If you want to know if suction dredging is going to be allowed on your particular favorite waterhole, fire up the DFG's website. If you want to read copies of the regs in person, you can go to a DFG office in -- oh, what's this. Redding, Rancho Cordova and lots of other places far from Humboldt County.
The public comment period closes at 5 p.m. on Monday, March 5, 2012.
Due to circumstances beyond his control, specifically a cancelled flight out of Baton Rouge and the general dearth of planes flying into Humboldt County, pianist Anton Nel will not be performing at Calvary Lutheran Church tonight as scheduled. A somewhat distraught Pearl Micheli, organizer for the Eureka Chamber Music Series, apologized and asked us to help spread the word, adding, "We've never had this happen before."
Plans are afoot for a rescheduled concert. We'll let you know when.
OK, if you're really good at this gig, you were up before dawn, shivering on the back porch in your Life is good® flannel jammies, listening for peeps in the dark. Or warm-up squawks...
"Hm, yes, Zonotrichia leucophrys, I believe I expected you," you muttered into the darkness. Damned sparrow had carried on all night. "Oooh, pine siskin, is that you passing through? Stop, stop!"
"Probably just a shopping cart, honey," your mate answered, rubbing sleep from his eyes. (Someone, put some sugar in his coffee.) "Or your asthma's flaring up!" He almost choked on his own funny. (Add arsenic.)
Chorrrrrtttlle, said the raven on the power pole.
But if you have no clue what we're talking about: It's The Great Backyard Bird Count. It started today, Feb. 17, and runs through Feb. 20. What is it? Say the bird people, it's:
"an event that engages bird watchers of all ages in counting birds to create a real-time snapshot of where the birds are across the continent. Anyone can participate, from beginning bird watchers to experts. It takes as little as 15 minutes on one day, or you can count for as long as you like each day of the event. It's free, fun, and easy -- and it helps the birds."
That's pretty much it. To learn how to do it, bone up on some bird stuff and grab a regional bird checklist to fill out, go to the GBBC site. Remember, your data entries are due March 5!
Now hop to it, Foghorn! (Er, that might not be the most helpful link.)
(From left to right: Brittany Lee Bryan (age 26 of Mckinleyville), Sarah Marie Nichols AKA Sara Scott (age 27 of Eureka), Adam Daniel Sundberg (age 32 of Mckinleyville), Douglas Albert Camilli (age 31 of Eureka), Douglas Clyde Camilli (age 57 of Eureka).
From the Eureka Police Department:
On 2/16/12, at about 11:46 AM, the Eureka Police Department received a report of suspicious persons in a vehicle (dark Toyota Tacoma) in an alley near Wabash and Williams Street. The RP reported seeing two females and two males associated with apartment building moving marijuana to another vehicle (an apparent drug deal in progress). One of the males was reported to have a handgun in his waistband. EPD officers responded and found one of the described vehicles backed into a stall in the apartment building’s car port area. As officers drove toward the vehicle all four occupants exited and began walking away. The two males and two females, later identified as Douglas Clyde Camilli (age 57 of Eureka), Sarah Marie Nichols AKA Sara Scott (age 27 of Eureka), Adam Daniel Sundberg (age 32 of Mckinleyville), and Brittany Lee Bryan (age 26 of Mckinleyville) were detained without incident.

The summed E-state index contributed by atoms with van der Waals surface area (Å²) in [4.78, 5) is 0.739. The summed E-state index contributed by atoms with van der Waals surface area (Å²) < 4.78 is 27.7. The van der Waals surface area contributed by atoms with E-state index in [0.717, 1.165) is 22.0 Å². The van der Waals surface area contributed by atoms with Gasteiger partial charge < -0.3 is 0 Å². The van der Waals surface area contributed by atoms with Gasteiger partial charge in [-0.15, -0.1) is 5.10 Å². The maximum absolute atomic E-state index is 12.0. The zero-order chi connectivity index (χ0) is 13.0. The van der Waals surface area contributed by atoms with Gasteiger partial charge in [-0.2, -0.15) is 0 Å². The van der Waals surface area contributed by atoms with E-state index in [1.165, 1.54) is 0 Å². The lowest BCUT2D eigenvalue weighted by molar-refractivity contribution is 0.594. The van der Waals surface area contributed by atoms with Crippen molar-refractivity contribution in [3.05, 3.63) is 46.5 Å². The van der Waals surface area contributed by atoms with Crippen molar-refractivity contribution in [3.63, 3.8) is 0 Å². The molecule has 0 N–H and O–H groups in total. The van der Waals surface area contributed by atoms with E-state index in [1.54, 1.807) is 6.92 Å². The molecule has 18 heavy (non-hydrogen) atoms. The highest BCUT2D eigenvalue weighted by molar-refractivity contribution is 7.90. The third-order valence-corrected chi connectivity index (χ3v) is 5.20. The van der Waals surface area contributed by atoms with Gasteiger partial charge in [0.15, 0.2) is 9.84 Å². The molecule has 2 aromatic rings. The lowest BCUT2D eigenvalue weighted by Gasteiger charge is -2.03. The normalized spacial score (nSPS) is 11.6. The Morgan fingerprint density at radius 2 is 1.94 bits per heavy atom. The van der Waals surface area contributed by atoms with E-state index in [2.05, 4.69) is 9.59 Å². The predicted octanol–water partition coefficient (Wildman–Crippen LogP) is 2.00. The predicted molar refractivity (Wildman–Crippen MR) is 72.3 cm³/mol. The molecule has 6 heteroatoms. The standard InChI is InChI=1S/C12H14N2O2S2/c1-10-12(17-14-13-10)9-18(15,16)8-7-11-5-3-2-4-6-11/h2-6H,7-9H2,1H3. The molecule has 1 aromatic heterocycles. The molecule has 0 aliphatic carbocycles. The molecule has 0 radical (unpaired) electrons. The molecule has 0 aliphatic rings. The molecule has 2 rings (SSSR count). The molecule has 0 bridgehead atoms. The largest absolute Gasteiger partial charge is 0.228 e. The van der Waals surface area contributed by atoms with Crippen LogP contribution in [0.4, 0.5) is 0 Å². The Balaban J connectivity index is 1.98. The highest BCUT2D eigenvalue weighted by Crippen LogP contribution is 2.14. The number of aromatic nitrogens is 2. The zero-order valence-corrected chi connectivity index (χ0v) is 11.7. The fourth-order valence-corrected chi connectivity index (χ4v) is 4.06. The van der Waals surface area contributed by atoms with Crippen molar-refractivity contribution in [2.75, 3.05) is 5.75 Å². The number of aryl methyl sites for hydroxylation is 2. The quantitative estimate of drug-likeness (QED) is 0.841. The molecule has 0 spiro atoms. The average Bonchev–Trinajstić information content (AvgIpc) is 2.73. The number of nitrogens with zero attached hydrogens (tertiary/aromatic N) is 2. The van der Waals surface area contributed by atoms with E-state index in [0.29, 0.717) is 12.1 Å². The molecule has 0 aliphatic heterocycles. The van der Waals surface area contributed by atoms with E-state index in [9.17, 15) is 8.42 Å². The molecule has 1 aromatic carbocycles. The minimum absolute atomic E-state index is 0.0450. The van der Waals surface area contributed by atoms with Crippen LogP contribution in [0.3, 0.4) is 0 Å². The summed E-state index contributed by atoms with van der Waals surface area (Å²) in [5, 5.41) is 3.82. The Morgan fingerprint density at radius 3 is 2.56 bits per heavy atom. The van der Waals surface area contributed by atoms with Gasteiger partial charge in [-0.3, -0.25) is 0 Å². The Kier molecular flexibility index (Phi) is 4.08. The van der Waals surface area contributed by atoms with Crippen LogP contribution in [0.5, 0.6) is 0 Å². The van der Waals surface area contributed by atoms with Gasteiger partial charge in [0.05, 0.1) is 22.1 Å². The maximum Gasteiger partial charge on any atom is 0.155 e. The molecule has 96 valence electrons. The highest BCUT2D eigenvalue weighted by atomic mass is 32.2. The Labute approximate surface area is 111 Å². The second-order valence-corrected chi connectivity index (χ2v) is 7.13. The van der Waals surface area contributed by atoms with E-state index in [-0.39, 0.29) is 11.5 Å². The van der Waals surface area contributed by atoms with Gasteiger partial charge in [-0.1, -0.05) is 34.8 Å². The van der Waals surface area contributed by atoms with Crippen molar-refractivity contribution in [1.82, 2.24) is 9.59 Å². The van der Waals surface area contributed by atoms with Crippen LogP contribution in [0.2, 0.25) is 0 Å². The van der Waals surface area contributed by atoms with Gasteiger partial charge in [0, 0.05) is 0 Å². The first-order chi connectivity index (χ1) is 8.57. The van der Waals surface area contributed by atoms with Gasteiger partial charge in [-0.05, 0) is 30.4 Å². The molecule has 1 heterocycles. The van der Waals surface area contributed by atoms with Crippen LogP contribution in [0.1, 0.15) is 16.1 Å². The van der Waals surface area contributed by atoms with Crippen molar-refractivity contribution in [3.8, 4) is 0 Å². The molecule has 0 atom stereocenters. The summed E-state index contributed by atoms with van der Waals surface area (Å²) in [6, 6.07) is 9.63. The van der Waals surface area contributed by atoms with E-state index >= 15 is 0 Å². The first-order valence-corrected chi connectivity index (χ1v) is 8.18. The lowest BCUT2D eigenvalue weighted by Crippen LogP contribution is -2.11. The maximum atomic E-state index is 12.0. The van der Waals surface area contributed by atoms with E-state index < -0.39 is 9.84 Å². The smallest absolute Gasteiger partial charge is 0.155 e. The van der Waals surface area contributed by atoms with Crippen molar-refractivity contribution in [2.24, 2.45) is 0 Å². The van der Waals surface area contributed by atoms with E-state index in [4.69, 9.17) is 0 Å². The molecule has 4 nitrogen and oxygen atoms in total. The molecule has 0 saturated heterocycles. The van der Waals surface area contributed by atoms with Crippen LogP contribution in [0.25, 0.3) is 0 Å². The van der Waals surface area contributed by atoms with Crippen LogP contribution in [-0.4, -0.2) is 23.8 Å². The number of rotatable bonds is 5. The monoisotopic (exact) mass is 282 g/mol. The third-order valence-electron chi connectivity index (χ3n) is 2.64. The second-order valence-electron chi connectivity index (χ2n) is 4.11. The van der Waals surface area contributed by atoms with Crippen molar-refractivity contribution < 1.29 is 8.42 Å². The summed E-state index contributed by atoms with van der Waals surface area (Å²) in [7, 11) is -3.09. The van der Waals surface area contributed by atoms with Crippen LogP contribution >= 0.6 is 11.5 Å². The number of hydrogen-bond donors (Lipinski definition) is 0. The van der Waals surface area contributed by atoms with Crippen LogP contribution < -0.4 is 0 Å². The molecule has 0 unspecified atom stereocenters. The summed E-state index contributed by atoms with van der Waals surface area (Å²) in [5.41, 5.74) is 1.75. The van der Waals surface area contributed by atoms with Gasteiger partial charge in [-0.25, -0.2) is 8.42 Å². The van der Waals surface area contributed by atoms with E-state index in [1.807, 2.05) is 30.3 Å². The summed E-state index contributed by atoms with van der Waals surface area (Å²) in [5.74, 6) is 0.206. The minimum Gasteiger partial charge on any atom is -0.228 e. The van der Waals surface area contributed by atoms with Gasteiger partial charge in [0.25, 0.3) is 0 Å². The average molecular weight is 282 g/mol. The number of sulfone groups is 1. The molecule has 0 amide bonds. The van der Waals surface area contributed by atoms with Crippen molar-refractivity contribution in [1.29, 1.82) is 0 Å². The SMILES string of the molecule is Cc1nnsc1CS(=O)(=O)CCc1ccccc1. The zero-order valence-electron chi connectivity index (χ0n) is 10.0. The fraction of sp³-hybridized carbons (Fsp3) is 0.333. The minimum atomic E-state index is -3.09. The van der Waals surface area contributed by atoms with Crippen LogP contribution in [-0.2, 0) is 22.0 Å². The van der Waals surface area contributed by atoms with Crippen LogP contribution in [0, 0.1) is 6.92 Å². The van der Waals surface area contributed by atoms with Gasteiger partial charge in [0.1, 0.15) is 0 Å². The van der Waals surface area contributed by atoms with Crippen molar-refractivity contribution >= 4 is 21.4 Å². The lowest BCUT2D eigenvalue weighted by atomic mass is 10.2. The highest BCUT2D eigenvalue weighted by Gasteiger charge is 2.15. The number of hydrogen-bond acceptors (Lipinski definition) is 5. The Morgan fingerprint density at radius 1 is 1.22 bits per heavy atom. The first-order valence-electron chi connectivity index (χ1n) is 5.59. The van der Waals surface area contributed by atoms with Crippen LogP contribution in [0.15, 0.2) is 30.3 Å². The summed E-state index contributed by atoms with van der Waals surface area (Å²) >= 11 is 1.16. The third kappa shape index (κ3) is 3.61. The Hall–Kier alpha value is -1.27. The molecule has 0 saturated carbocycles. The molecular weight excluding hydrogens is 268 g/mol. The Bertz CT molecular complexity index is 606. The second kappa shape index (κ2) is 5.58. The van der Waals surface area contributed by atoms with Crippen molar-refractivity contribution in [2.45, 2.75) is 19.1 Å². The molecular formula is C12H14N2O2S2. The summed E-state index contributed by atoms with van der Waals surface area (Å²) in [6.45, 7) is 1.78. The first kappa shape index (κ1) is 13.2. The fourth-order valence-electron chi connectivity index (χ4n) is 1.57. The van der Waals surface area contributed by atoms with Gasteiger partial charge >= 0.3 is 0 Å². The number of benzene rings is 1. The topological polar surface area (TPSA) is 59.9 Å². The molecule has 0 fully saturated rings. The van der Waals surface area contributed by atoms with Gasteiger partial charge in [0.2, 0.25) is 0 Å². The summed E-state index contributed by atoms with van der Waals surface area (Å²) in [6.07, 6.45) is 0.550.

The assistance of the Problem Oriented Policing Unit was requested. POP detectives responded to the scene to assist with the investigation. Camilli was ultimately arrested and transported to the Humboldt County Correctional Facility where he was booked for possession of marijuana for sale, being a convicted felon in unlawful possession of a loaded firearm, and for the several outstanding warrants. Nichols was arrested and transported to the Humboldt County Correctional Facility where she was booked for possession of marijuana for sale and carrying a loaded firearm in a public place (vehicle). Sundberg was arrested and transported to the Humboldt County Correctional Facility where he was booked for possession of marijuana for sale. Bryan was arrested for possession of marijuana for sale and transported to the Humboldt County Correctional Facility. However, due to a serious medical condition she was not cleared for booking. Bryan was cited and released with a court date.
Officers later discovered that Bryan had discarded and attempted to conceal approximately 3 grams of cocaine in the backseat of the patrol car in which she was transported. An additional charge of possession of a controlled substance is expected to follow.
Based on evidence and information gathered at the scene, investigators believed they would likely find more marijuana at Camilli’s residence on the 1000 block of Hodgson Street, Eureka. POP detectives subsequently obtained a search warrant for Camilli’s residence which they served around 4:45 PM. 5 subjects (three adult males and two adult females) were detained at the residence. 4 small children were also present at the home (but did not live there). While detectives completed their investigation, the children were temporarily released into the care and custody of uninvolved responsible relatives.